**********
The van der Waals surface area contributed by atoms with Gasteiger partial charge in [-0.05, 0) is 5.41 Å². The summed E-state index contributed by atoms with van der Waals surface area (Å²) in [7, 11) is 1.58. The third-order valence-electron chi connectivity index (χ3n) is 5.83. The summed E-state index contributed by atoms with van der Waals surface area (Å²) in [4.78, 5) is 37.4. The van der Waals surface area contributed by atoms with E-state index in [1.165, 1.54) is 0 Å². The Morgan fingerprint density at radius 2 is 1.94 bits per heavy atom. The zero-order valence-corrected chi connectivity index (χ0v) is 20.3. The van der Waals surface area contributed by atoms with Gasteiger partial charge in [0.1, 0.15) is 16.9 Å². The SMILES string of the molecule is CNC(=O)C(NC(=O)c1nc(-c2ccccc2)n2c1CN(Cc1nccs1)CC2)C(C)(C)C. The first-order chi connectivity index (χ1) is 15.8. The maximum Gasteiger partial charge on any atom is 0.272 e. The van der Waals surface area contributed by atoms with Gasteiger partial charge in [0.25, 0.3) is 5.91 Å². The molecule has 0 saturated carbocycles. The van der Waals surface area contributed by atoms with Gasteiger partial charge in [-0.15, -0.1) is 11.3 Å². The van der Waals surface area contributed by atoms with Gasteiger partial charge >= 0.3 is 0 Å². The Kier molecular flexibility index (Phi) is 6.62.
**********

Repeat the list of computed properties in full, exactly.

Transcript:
The van der Waals surface area contributed by atoms with Gasteiger partial charge in [-0.05, 0) is 5.41 Å². The summed E-state index contributed by atoms with van der Waals surface area (Å²) in [7, 11) is 1.58. The third-order valence-electron chi connectivity index (χ3n) is 5.83. The summed E-state index contributed by atoms with van der Waals surface area (Å²) in [4.78, 5) is 37.4. The van der Waals surface area contributed by atoms with E-state index in [1.165, 1.54) is 0 Å². The Morgan fingerprint density at radius 2 is 1.94 bits per heavy atom. The zero-order valence-corrected chi connectivity index (χ0v) is 20.3. The van der Waals surface area contributed by atoms with Gasteiger partial charge in [0.1, 0.15) is 16.9 Å². The SMILES string of the molecule is CNC(=O)C(NC(=O)c1nc(-c2ccccc2)n2c1CN(Cc1nccs1)CC2)C(C)(C)C. The first-order chi connectivity index (χ1) is 15.8. The maximum Gasteiger partial charge on any atom is 0.272 e. The van der Waals surface area contributed by atoms with Gasteiger partial charge in [0.25, 0.3) is 5.91 Å². The molecule has 0 saturated carbocycles. The van der Waals surface area contributed by atoms with Gasteiger partial charge in [-0.15, -0.1) is 11.3 Å². The van der Waals surface area contributed by atoms with Gasteiger partial charge >= 0.3 is 0 Å². The Kier molecular flexibility index (Phi) is 6.62.